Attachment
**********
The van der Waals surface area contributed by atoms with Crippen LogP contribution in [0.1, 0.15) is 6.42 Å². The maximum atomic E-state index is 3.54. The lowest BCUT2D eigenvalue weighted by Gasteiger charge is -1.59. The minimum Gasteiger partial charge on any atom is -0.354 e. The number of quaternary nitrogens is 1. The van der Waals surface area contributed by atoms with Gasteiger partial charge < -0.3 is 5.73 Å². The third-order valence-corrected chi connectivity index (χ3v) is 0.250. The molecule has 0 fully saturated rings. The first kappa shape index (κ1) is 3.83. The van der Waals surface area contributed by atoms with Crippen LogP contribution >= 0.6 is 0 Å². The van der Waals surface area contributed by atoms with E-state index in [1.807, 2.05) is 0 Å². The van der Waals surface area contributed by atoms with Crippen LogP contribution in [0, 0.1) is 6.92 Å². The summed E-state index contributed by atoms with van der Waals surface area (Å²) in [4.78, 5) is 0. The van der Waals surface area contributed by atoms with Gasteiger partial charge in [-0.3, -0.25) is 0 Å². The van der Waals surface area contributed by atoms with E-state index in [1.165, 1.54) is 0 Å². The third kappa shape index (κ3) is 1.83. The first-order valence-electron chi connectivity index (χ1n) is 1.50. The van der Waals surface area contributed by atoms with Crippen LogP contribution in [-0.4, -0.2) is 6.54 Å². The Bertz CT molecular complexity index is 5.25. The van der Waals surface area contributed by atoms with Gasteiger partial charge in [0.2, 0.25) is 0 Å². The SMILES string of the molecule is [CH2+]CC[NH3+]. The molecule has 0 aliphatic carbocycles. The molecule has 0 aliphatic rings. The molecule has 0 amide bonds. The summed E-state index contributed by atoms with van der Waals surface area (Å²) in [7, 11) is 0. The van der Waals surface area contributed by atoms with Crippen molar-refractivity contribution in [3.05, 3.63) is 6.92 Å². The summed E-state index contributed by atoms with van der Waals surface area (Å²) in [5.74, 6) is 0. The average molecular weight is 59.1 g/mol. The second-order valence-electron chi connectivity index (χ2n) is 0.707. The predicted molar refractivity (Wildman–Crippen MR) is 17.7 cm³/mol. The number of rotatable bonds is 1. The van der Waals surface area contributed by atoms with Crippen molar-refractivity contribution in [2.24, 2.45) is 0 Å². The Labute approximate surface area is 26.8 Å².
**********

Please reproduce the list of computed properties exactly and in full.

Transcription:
The van der Waals surface area contributed by atoms with Crippen LogP contribution in [0.1, 0.15) is 6.42 Å². The maximum atomic E-state index is 3.54. The lowest BCUT2D eigenvalue weighted by Gasteiger charge is -1.59. The minimum Gasteiger partial charge on any atom is -0.354 e. The number of quaternary nitrogens is 1. The van der Waals surface area contributed by atoms with Gasteiger partial charge < -0.3 is 5.73 Å². The third-order valence-corrected chi connectivity index (χ3v) is 0.250. The molecule has 0 fully saturated rings. The first kappa shape index (κ1) is 3.83. The van der Waals surface area contributed by atoms with Crippen LogP contribution >= 0.6 is 0 Å². The van der Waals surface area contributed by atoms with E-state index in [1.807, 2.05) is 0 Å². The van der Waals surface area contributed by atoms with Crippen LogP contribution in [0, 0.1) is 6.92 Å². The summed E-state index contributed by atoms with van der Waals surface area (Å²) in [4.78, 5) is 0. The van der Waals surface area contributed by atoms with Gasteiger partial charge in [-0.3, -0.25) is 0 Å². The van der Waals surface area contributed by atoms with E-state index in [1.165, 1.54) is 0 Å². The third kappa shape index (κ3) is 1.83. The first-order valence-electron chi connectivity index (χ1n) is 1.50. The van der Waals surface area contributed by atoms with Crippen LogP contribution in [-0.4, -0.2) is 6.54 Å². The Bertz CT molecular complexity index is 5.25. The van der Waals surface area contributed by atoms with Gasteiger partial charge in [0.2, 0.25) is 0 Å². The SMILES string of the molecule is [CH2+]CC[NH3+]. The molecule has 0 aliphatic carbocycles. The molecule has 0 aliphatic rings. The molecule has 0 amide bonds. The summed E-state index contributed by atoms with van der Waals surface area (Å²) in [7, 11) is 0. The van der Waals surface area contributed by atoms with Crippen molar-refractivity contribution in [3.05, 3.63) is 6.92 Å². The summed E-state index contributed by atoms with van der Waals surface area (Å²) in [5.74, 6) is 0. The average molecular weight is 59.1 g/mol. The second-order valence-electron chi connectivity index (χ2n) is 0.707. The predicted molar refractivity (Wildman–Crippen MR) is 17.7 cm³/mol. The number of rotatable bonds is 1. The van der Waals surface area contributed by atoms with Crippen molar-refractivity contribution in [2.24, 2.45) is 0 Å². The Labute approximate surface area is 26.8 Å².